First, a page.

Hawaii is the earth's most isolated landmass. Yet we import over 90 percent of our food! The ongoing status quo is Hawaii has less than 10 days of food on hand. We import 25 percent of our bananas, 65 percent of our lemons, limes, and avocados, and 86 percent of our taro.
Crops other than sugar could keep Maui lush. A system of family farms would avoid the proliferation of urban sprawl, which is held out as the inevitable consequence of ending cane burning.
As plantation agriculture began to fade, people began speaking of "diversified agriculture." The sustainable vision of many small farms growing a variety of crops was logical. Fresh locally grown food would benefit our schools, hotels, restaurants, local consumers, and the family farmer. A local food production system would provide food security for Hawaii. Land reform could open opportunities for farmers to live and farm long-term stewarding a piece of land. There are methods to revitalize the soils of the cane fields, and there is an extensive irrigation system in place.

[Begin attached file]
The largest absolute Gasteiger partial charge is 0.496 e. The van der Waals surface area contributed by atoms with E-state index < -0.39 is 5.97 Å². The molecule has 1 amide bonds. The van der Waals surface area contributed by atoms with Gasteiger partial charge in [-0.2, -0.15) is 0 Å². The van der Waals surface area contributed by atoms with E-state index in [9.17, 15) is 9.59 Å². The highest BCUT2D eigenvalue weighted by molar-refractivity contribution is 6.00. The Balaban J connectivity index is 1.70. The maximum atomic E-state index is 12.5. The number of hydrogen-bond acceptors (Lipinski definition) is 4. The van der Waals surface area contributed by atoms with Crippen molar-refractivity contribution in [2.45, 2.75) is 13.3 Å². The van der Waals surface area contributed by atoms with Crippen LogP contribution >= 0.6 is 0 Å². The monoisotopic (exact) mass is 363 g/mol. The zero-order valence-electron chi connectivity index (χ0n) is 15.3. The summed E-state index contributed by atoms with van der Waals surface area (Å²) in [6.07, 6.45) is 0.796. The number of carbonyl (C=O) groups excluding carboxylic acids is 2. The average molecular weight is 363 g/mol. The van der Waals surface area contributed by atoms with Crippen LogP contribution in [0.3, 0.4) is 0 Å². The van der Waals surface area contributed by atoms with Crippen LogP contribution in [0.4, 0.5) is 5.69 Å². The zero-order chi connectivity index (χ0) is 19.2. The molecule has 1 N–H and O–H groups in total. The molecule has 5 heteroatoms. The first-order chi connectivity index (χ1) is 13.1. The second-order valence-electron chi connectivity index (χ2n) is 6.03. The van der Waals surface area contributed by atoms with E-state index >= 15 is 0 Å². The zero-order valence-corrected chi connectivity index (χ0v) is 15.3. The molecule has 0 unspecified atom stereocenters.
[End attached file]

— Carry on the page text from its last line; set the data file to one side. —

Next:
Governor Ben Cayetano had a different idea. He laid out red carpets to biotech corporations with tax incentives. Now Hawaii's taxpayers are subsidizing one of the most controversial industries on Earth. Out-of-state corporations are using our prime agriculture lands to grow controversial experimental biotech crops and seed corn, much of it GMO for export.